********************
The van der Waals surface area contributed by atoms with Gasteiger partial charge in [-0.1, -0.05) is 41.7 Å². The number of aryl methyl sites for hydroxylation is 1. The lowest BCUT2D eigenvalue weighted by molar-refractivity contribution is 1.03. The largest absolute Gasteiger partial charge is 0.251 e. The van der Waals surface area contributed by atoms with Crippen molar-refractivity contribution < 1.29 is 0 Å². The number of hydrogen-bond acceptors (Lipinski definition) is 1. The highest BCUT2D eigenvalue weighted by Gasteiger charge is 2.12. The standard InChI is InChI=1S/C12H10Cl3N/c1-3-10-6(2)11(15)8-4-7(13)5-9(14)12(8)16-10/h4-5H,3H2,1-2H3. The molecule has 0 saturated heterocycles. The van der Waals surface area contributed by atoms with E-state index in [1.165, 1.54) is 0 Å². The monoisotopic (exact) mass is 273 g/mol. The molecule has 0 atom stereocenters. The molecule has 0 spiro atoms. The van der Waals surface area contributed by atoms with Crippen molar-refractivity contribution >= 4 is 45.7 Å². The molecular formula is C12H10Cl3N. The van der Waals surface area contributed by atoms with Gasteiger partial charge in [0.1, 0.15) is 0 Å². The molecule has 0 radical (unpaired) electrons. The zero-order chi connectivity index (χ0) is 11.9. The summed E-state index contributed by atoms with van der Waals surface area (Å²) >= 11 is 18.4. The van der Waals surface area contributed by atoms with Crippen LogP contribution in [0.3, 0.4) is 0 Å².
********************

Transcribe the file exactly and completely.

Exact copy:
The van der Waals surface area contributed by atoms with Gasteiger partial charge in [-0.1, -0.05) is 41.7 Å². The number of aryl methyl sites for hydroxylation is 1. The lowest BCUT2D eigenvalue weighted by molar-refractivity contribution is 1.03. The largest absolute Gasteiger partial charge is 0.251 e. The van der Waals surface area contributed by atoms with Crippen molar-refractivity contribution < 1.29 is 0 Å². The number of hydrogen-bond acceptors (Lipinski definition) is 1. The highest BCUT2D eigenvalue weighted by Gasteiger charge is 2.12. The standard InChI is InChI=1S/C12H10Cl3N/c1-3-10-6(2)11(15)8-4-7(13)5-9(14)12(8)16-10/h4-5H,3H2,1-2H3. The molecule has 0 saturated heterocycles. The van der Waals surface area contributed by atoms with E-state index in [1.165, 1.54) is 0 Å². The monoisotopic (exact) mass is 273 g/mol. The molecule has 0 atom stereocenters. The molecule has 0 spiro atoms. The van der Waals surface area contributed by atoms with Crippen molar-refractivity contribution >= 4 is 45.7 Å². The molecular formula is C12H10Cl3N. The van der Waals surface area contributed by atoms with Gasteiger partial charge in [0.1, 0.15) is 0 Å². The molecule has 0 radical (unpaired) electrons. The zero-order chi connectivity index (χ0) is 11.9. The summed E-state index contributed by atoms with van der Waals surface area (Å²) >= 11 is 18.4. The van der Waals surface area contributed by atoms with Crippen LogP contribution in [0.3, 0.4) is 0 Å².